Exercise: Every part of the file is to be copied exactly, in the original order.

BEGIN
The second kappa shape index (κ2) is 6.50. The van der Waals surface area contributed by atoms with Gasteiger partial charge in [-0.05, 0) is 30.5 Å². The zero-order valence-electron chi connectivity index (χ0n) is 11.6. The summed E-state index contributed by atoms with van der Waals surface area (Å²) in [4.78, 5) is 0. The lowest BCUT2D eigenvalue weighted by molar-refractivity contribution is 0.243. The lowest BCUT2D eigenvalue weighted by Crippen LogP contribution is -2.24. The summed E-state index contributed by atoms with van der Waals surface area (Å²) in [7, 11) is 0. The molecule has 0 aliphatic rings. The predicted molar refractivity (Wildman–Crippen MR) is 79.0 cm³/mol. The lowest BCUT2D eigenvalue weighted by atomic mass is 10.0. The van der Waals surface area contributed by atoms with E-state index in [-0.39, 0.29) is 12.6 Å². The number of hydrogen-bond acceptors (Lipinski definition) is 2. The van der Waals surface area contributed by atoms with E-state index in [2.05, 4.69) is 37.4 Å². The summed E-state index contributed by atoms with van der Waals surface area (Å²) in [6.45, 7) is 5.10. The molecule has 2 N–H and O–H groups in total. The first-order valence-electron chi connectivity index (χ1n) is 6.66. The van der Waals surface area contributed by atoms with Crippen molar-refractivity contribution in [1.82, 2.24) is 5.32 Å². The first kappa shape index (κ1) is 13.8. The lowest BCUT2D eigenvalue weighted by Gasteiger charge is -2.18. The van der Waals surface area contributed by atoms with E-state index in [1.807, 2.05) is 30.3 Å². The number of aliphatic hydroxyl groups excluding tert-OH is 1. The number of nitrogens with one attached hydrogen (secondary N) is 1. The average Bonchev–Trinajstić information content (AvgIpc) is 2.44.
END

The second kappa shape index (κ2) is 6.50. The van der Waals surface area contributed by atoms with Gasteiger partial charge in [-0.05, 0) is 30.5 Å². The zero-order valence-electron chi connectivity index (χ0n) is 11.6. The summed E-state index contributed by atoms with van der Waals surface area (Å²) in [4.78, 5) is 0. The lowest BCUT2D eigenvalue weighted by molar-refractivity contribution is 0.243. The lowest BCUT2D eigenvalue weighted by Crippen LogP contribution is -2.24. The summed E-state index contributed by atoms with van der Waals surface area (Å²) in [7, 11) is 0. The molecule has 0 aliphatic rings. The predicted molar refractivity (Wildman–Crippen MR) is 79.0 cm³/mol. The lowest BCUT2D eigenvalue weighted by atomic mass is 10.0. The van der Waals surface area contributed by atoms with E-state index in [-0.39, 0.29) is 12.6 Å². The number of hydrogen-bond acceptors (Lipinski definition) is 2. The van der Waals surface area contributed by atoms with E-state index in [2.05, 4.69) is 37.4 Å². The summed E-state index contributed by atoms with van der Waals surface area (Å²) in [6.45, 7) is 5.10. The molecule has 2 N–H and O–H groups in total. The first-order valence-electron chi connectivity index (χ1n) is 6.66. The van der Waals surface area contributed by atoms with Crippen molar-refractivity contribution in [1.82, 2.24) is 5.32 Å². The first kappa shape index (κ1) is 13.8. The lowest BCUT2D eigenvalue weighted by Gasteiger charge is -2.18. The van der Waals surface area contributed by atoms with E-state index in [1.807, 2.05) is 30.3 Å². The number of aliphatic hydroxyl groups excluding tert-OH is 1. The number of nitrogens with one attached hydrogen (secondary N) is 1. The average Bonchev–Trinajstić information content (AvgIpc) is 2.44.